Stormy times in Lethbridge

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The exit of Ryan Pilon from the Lethbridge Hurricanes should raise a bunch of red flags for the Western Hockey League.

Pilon, a second year defenceman and a 2015 NHL draft prospect told the Hurricanes on Tuesday that he was leaving the team and returning home to Duck Lake to await a trade.

He is the third Hurricane to leave the team since the season began.

In mid-October, veteran forwards Sam McKechnie and Jaimen Yakubowski demanded a trade from the team. They were shipped to Seattle as a combo in a four-player deal shortly after their requests.

It is surprising that after scoring 26 and 32 goals, respectively last season that they had combined for two goals and two assists in 11 games with the Hurricanes this year.

Those aren’t the stats of happy and established WHL players. Clearly they saw the issues and wanted out. Did Pilon sense that as well? Are there more players to come that will want out?

The WHL might be hoping that it is just the dismal 2-13-1-2; seven-point season is the reasoning behind three alternate captains leaving the team, but are there other issues behind closed doors?

The Hurricanes are in serious financial trouble. They announced a loss of $602,000 from the 2011-12 season and a combined loss of $1.25 million in the last two seasons.

The team is community owned, just like the Moose Jaw Warriors, but they proved they could make a profit. Putting a successful and exciting product on the ice helps makes WHL teams profitable.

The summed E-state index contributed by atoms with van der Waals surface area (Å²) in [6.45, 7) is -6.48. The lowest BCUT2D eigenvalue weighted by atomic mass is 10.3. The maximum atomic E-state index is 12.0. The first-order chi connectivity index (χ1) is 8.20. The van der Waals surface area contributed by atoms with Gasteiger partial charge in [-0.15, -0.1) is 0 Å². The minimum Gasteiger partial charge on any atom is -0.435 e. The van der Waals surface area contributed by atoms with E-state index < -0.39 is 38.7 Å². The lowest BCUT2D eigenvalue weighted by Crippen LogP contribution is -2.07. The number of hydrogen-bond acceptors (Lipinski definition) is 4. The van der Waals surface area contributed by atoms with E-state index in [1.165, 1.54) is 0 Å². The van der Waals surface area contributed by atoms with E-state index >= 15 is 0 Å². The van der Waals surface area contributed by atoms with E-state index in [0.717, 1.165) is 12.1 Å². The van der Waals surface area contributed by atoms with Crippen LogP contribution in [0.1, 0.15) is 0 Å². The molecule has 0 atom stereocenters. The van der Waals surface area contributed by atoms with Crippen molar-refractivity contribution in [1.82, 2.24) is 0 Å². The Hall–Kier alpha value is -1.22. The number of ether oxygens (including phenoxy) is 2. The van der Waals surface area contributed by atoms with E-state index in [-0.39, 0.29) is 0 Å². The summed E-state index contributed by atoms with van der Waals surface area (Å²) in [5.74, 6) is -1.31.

The Hurricanes haven’t been successful or competitive in years. They made it to the Eastern Conference semifinal in 2008-09, but have since missed the playoffs in the last four seasons.

After a 66-point season last year, the Hurricanes’ board decided to change up the coaching and leadership.

In the off-season, they fired coach-general manager Rich Preston and assigned his duties to Brad Robison, who was the assistant GM. He then hired former NHL defenceman Drake Berehowsky as the head coach.

That has proved unsuccessful. The team is dismal and has lost three top players only 17 games into the season.

If the team cannot successfully turn their fortunes around by putting together a better on-ice product quickly, maybe the board should realistically look at the offer that NHLer and Hurricanes alumni Kris Versteeg has put together.

Versteeg is a Lethbridge native and wrote an open letter to the Hurricanes’ fans and shareholders in the Lethbridge Herald on Oct. 25.

He passionately talks about wanting to keep the team in Lethbridge and making it a successful WHL franchise.

The majority of WHL teams are privately owned and are usually the most successful in the league. If the Hurricanes had Versteeg and his partners back them, they might rise from the ashes.

Although the Hurricanes president, Brian McNaughton told the Lethbridge Herald that the team isn’t for sale and they have no interest in entertaining the offer from Versteeg, maybe they should because it appears the board can’t right the ship.

Follow me on Twitter @katiebrickman

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Recent comments

  • Corey Grant
    November 08, 2013 - 17:39

    Sorry Katie you are right. The Canes di go to the Eastern Conference Final in 2008-2009 but lost out to the Hitmen. It was the year before that that they won the Eastern Conference Final. Both years were under Coach Mike Dyck and the Board did not renew his contract.

  • G English
    November 08, 2013 - 15:59

    What is going on in the background is a totally ineffective Board! The Board remains the same but the team has gone through 5GMs and 6coaches! And millions of dollars of losses! Get rid of the Board and sell the team!

  • Corey Grant
    November 08, 2013 - 15:48

    Agree totally with your article On the Leth. Hurricanes. One correction:they won the Eastern Conference Championship with Coach Michael Dyck who the Board did not rehire. Go figure.